You are now in the main content area

Five Indigenous faculty members join Faculty of Arts in 2020

From languages to lakes, these new professors bring fascinating expertise to Ryerson
By: Brian Tran
July 16, 2020
Lindsay Nixon

Five new professors join the Faculty of Arts this summer, including professor Lindsay Nixon, appointed to the Department of English. Photo provided by Nixon.

On July 1, five new Indigenous faculty members joined the Faculty of Arts: Jennifer Menness (Department of English), Lindsay Nixon (Department of English), Anne Spice (Department of Geography), Madeline Whetung (Department of Geography) and Brandon Martin (Department of Languages, Literatures and Cultures). This marks the university’s largest single recruitment success ever for Indigenous scholars.

Pam Sugiman, dean of the Faculty of Arts, has prioritized increasing Indigenous voices.

“The whole Ryerson community will benefit from the enrichment of curriculum, collaborative community-based research, as well as Indigenous methodologies and ways of knowing,” Sugiman says.

Hayden King, professor in the Department of Sociology and advisor to the Dean of Arts on Indigenous Education, was instrumental in the recruitment process. He believes that Indigenous researchers, writers and educators are doing some of the sharpest work in academia.

“These educators challenge so much of the accepted way of doing things that students are pushed to think critically and creatively,” King says.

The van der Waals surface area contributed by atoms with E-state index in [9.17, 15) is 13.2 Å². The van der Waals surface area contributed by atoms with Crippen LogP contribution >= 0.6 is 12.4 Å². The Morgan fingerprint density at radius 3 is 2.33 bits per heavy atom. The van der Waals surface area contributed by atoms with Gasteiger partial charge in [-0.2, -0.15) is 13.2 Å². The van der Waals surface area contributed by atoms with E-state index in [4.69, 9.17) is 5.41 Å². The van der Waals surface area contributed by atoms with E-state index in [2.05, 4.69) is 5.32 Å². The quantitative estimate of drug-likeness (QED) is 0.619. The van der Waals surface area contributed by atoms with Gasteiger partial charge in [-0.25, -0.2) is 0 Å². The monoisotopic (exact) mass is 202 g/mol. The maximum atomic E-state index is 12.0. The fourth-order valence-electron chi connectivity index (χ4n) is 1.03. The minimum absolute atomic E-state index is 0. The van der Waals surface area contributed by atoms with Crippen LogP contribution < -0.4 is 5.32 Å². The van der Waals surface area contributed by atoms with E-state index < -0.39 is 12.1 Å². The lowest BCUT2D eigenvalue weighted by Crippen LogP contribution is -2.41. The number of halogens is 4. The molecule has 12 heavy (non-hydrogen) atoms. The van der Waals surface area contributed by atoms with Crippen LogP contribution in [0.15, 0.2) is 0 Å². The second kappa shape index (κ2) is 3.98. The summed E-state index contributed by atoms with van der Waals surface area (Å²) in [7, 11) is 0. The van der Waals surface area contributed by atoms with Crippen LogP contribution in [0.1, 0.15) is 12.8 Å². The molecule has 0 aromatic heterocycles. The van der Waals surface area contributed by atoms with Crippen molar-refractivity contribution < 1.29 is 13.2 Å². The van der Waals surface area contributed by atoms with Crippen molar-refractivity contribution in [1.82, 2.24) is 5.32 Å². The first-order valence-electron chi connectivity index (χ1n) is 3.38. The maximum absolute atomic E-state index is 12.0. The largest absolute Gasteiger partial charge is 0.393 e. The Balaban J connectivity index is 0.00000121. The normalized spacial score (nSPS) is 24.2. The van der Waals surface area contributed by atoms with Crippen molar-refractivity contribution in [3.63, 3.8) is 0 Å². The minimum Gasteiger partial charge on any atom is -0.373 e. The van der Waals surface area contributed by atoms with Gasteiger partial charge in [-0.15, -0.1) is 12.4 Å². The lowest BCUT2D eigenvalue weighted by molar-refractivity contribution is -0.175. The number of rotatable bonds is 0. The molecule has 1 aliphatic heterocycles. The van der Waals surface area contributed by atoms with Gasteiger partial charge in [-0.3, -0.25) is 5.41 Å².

“In a time of such upheaval, the knowledge and ideas these new faculty members will bring and share can have a transformational potential,” he adds.

Read on to learn more about three of Ryerson’s newest professors.

Lindsay Nixon

Lindsay Nixon, The Digital Whisperer

Nixon joins the Centre for Digital Humanities within the Department of English. Their father is Anishinaabe from Manitoba and their mother is Cree-Métis from Saskatchewan. Nixon’s scholarship is currently focused on queer and trans Indigenous digital arts, where they examine questions of identity and ways of being. They were drawn to Ryerson because of its integration in the surrounding community and embrace of diverse forms of knowledge.

Fun fact: Nixon believes they make the best fry bread – a traditional flat dough bread eaten by many Indigenous Peoples across North America.

Madeline Whetung

Madeline Whetung, The Human Geographer

Whetung, a member of Curve Lake First Nation, joins the Department of Geography. Having grown up in Nogojiwanong, 130 kilometres east of downtown Toronto, she’s fascinated by land-water relationships. Whetung’s work looks at the complicated connections between land, place and legal accountability – particularly as they affect human relationships.

Fun fact: Whetung is a huge dog lover and volunteers at the Peterborough Humane Society.

Brandon Martin, The Polyglot

Martin joins the Department of Languages, Literatures and Cultures. He’s from the Mohawk Nation, which is part of the Haudenosaunee Confederacy. His grasp of languages is extraordinary. In addition to being fluent in English and French, Martin speaks Mohawk and Seneca. He’s excited to share his knowledge of Haudenosaunee history and worldviews.

Fun fact: Martin’s had two stints in France. He first studied abroad there as an undergraduate student, and again, teaching English as an additional language to French high schoolers.

More News